Tens of thousands of pleas for help went unaswered by Britain amid delays at vital moments and poor communication, according to a whistleblower
Chaos, failure to allocate resources, fatal delays at critical times, and a lack of communication in Whitehall severely damaged the British government’s Afghan evacuation operation, according to a whistleblower.
Tens of thousands of pleas for help from those under threat went unanswered in a system incapable of handling the situation, said a former Foreign Commonwealth and Development Office official. Some of those who were abandoned were subsequently murdered by the Taliban and other Islamist groups.
Raphael Marshall, who worked as a desk officer during the crisis, described how for one afternoon in the middle of the airlift he found himself as the only one monitoring the Afghan Special Cases Inbox when thousands of requests for help, from government ministers, MPs and charities, as well as Afghans, were pouring in.
He estimated that between 75,000 and 150,000 people, including dependents, applied for evacuation. “Fewer than 5 per cent of those received any assistance” with the consequence that “it is clear that some of those left behind have since been murdered by the Taliban”, Mr Marshall said.
Giving evidence to an inquiry into the Afghan evacuation by the Commons Foreign Affairs Committee, Mr Marshall claimed Dominic Raab, then foreign secretary, took several hours to deal with cases which needed his approval as the window for the airlift was coming to a close.
Mr Raab, he says, then stipulated through his private office that he needed “all the cases set out in a well-presented table to make decisions”. The foreign secretary’s “choice to cause a delay” when time was running out for people to get to Kabul airport “suggests he did not understand the desperate situation”, Mr Marshall said.
His testimony will add to the controversy surrounding the Afghan evacuation and lead to further questions about a process which has already come under scrutiny. Mr Raab’s departure from the Foreign Office came after criticism of his performance, including that he continued with his holiday in Cyprus as the Taliban advanced on the Afghan capital.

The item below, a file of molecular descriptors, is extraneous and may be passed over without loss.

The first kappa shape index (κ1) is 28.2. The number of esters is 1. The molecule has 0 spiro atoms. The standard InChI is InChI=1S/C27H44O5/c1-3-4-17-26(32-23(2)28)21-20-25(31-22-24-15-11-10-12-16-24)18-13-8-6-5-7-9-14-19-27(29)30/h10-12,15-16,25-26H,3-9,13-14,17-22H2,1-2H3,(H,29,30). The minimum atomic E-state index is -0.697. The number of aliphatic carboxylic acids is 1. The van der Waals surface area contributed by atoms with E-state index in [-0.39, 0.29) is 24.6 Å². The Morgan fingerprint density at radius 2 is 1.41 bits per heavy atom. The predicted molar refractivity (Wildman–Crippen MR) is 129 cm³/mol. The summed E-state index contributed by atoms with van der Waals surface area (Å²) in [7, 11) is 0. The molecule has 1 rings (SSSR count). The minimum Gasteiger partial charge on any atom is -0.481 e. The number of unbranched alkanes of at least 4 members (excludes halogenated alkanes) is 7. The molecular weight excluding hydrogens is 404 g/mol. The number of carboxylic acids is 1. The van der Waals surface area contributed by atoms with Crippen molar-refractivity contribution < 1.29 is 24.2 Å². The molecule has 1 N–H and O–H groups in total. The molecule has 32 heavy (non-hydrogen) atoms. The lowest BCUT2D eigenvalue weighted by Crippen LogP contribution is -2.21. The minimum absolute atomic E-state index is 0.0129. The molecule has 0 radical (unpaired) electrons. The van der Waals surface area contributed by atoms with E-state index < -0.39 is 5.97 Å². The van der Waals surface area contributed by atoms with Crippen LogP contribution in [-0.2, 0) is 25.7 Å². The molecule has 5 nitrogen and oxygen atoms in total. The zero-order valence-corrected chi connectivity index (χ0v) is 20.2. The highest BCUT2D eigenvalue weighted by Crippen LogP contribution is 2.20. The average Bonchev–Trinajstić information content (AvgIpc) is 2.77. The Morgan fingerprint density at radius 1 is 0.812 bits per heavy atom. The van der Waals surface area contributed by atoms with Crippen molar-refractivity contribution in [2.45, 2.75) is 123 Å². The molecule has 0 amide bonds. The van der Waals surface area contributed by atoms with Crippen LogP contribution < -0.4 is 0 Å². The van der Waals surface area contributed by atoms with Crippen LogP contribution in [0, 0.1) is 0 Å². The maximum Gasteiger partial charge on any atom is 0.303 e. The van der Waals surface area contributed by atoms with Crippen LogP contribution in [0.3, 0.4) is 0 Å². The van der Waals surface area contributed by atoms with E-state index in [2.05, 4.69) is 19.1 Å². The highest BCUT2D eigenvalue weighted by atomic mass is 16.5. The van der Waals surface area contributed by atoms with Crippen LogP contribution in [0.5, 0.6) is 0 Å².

The whistleblower’s evidence comes a day after western states acknowledged the Taliban had been carrying out targeted killings of former members of Afghan security forces. It follow a report by Human Rights Watch which documented, in just one investigation, more than 100 killings of ex- government and military officials.
Tom Tugendhat, the chair of the Foreign Affairs Committee, said: “These allegations are serious and go to the heart of the failures of leadership around the Afghan disaster, which we have seen throughout this inquiry. These failures betrayed our friends and allies and squandered decades of British and Nato effort. The evidence we’ve heard alleges dysfunction within the Foreign, Commonwealth & Development Office and substantial failings throughout the Afghanistan evacuation effort.”
The Special Cases team was set up to look after Afghans who were under threat from the Taliban because of their links with the UK, but did not work directly for the government in London. These included members of the armed forces, activists, politicians, judges, civil servants, aid workers as well as those who worked through subcontractors.
Mr Marshall said in his testimony that many of the emails for evacuation they received “were not read” despite a “usually false … automatic response that the request for assistance had been ‘logged’”. A large number of emails which were actually read did not have their details recorded, he added: “We never returned to these emails due to lack of time. They were therefore de facto eliminated from the evacuation process.”
For one week “emails were processed by marking them with a flag once read but were not entered into a spreadsheet”. The former official holds that “the purpose of this system was to allow the prime minister and the then foreign secretary to inform MPs that there were no unread emails”.
The vast majority of these people seeking refuge did not get visas. However, the Afghan staff of an animal charity, Nowzad, run by a former British Royal Marine, got visas and assistance to get to Pakistan, despite not being in any of the “at risk” criteria, while other Afghans who qualified were left in the country.